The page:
“Feel free to book holidays” (but we won’t tell you where) says Grant Shapps
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The Government published its report into the re-opening foreign travel today. You can read it here.
The good news is that holidays are still on track to be allowed from 17th May – but the lack of clarity on where or how this can happen means that there is little that you can do in practice.
The bad news is that everyone will need to take a PCR test – often priced above £100 – within two days of returning to the UK.
The reaction of low-cost airline Jet2 tells you all you need to know about this move. It immediately cancelled all flights until at least 23rd June. How many people will want to pay more for a PCR test then they did for the flights themselves?
The Government confirmed the reports which have been leaked over recent days. Destinations will be grouped into three categories – Green, Amber or Red. Unfortunately, the list of countries in each category will not be published until nearer 17th May.
Note that everything written below applies only to England. Both the Scottish and Welsh assemblies have implied that they will continue to restrict travel beyond 17th May.
How will each category be treated?
This is what each category will require from 17th May:
Green (potentially US, Caribbean, Malta, UAE, Israel)
Test required before your return flight and a PCR test within two days of returning to the UK. No quarantine required.
Amber (potentially Europe)
Test required before your return flight. 10 days of home quarantine required. A PCR test must be taken on Day 2 and Day 8 – you can be released from home quarantine early, on Day 5, if you take an additional PCR test.
Test required before your return flight. 10 days of hotel quarantine required, to include two PCR tests. No early release possible.
Can I use NHS PCR testing?
No. The Global Travel Taskforce findings specifically state that “NHS tests at no cost for those with symptoms will not be permitted for use in international travel.”
This is ironic, given that NHS PCR testing is currently running at less than 50% of capacity, according to this graph from the government data dashboard. The grey line is capacity whilst the blue is tests conducted (click to enlarge):
Other questions answered
Will a ‘declaration of travel’ form be required to leave the UK?
No. These will be scrapped on 17th May.
Will the cheaper lateral flow tests be accepted before a return flight?
It seems so. This would include the Qured test that British Airways is promoting and which we tested out.
However, you will still need to complete a PCR test within two days of arriving in the UK.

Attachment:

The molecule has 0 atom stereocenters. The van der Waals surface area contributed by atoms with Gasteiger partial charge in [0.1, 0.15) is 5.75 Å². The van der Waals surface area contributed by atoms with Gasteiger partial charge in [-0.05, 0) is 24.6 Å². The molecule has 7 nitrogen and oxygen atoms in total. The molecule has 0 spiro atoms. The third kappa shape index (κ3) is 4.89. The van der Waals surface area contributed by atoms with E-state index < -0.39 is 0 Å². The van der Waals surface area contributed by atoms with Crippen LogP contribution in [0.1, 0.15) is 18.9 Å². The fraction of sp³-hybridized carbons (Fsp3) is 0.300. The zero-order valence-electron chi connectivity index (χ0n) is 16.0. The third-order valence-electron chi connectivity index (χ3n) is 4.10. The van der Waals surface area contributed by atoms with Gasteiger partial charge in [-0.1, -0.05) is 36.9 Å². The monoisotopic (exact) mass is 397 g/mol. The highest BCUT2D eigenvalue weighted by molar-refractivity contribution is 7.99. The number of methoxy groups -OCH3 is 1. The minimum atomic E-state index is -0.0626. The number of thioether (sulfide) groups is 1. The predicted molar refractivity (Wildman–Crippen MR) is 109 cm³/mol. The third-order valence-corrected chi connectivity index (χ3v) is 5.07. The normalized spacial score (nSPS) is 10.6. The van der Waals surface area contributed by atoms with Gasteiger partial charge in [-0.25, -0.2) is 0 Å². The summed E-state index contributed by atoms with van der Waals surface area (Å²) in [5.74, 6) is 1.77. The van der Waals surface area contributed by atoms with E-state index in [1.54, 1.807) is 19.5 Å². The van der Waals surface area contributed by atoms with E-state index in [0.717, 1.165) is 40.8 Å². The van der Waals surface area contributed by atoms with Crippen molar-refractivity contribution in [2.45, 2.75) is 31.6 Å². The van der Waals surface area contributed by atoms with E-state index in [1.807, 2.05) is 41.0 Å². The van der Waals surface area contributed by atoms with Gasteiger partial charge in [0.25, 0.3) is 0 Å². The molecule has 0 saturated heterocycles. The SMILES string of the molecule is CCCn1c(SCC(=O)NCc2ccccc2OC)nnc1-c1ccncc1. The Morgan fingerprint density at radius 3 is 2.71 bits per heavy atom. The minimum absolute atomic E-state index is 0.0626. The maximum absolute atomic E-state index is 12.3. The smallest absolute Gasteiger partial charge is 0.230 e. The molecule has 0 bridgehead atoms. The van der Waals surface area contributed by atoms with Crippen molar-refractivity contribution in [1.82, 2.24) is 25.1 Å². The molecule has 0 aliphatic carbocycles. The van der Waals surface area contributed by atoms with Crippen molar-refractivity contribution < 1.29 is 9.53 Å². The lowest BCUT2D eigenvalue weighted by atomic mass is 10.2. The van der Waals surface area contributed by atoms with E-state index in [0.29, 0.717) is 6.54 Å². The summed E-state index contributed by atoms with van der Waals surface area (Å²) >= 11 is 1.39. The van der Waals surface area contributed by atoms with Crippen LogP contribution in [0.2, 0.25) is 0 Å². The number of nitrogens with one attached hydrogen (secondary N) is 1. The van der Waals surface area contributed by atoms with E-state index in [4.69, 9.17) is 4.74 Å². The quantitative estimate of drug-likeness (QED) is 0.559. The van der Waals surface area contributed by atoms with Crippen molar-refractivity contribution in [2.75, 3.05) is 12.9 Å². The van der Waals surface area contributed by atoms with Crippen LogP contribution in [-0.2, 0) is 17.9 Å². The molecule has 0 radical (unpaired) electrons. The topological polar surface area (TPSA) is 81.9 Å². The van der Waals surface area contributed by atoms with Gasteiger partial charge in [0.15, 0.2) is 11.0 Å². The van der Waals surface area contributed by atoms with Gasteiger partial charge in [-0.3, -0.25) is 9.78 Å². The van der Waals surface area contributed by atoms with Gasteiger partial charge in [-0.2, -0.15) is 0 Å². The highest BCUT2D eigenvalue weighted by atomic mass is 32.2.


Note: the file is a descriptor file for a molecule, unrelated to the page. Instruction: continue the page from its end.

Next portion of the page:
Will I still need to fill in a ‘Passenger Locator Form’ before I return to the UK?
Do I really need to pay £100+ per person for a PCR test when I return from a Green country?
At present, yes. The Government seems keen to stick to this. Including the pre-departure lateral flow tests, a family of four would still face a £500+ testing bill.
Additional costs will be required if the country you are visiting has any testing requirements of its own, which is highly likely.
Is there any firm decision on the introduction of ‘vaccine passports’?
It is certain that some countries will insist on proof of vaccination before you can enter. It not certain if the UK Government is willing to provide such proof although the signs are good.
Will countries still move between categories at short notice?
Hopefully not. There is discussion of a ‘Green watchlist’ category being introduced which would give early warning of countries which could be moved. The notice period may also be extended to 7-14 days.
Since a key factor in category assignment will be the level of vaccination, however, it is less likely than in Summer 2020 that countries will move to a more restrictive category.
How will airports cope, given that waits of 6+ hours at immigration are already happening?
The current ‘passenger locator form’ is not automatically checked on submission. This means that, when it is not complete, it has to be manually filled in by an immigration official.
The website will be changed so that incomplete forms cannot be submitted. They will also be linked to passport numbers so that those arriving from Green countries can begin to use e-gates again.
When will the rules be reviewed again?
Fresh reviews are set for 28th June, 31st July and 1st October.
These reviews would decide if the testing requirements could be changed so that, for example, home quarantine was no longer required for visits to an ‘Amber’ country.
Reviews of which countries sit on the Green, Amber and Red lists will be ongoing.
The immediate feedback from the travel industry to the report has been dismay at the lack of clarity offered. Airlines and tour operators are being expected to put schedules together with potentially less than 14 days notice from the publication of the initial Green, Amber and Red lists.
Tim Alderslade, CEO of Airlines UK which represents British Airways amongst others, said it was “a further setback for an industry on its knees”.
The requirement for PCR testing on the return is another blow. Whilst the Government is formally sticking to its 17th May re-opening date, in reality it is putting up significant hurdles for travellers, particularly for more price-sensitive travellers. The issue would be alleviated if NHS tests are accepted, although this is extremely unlikely.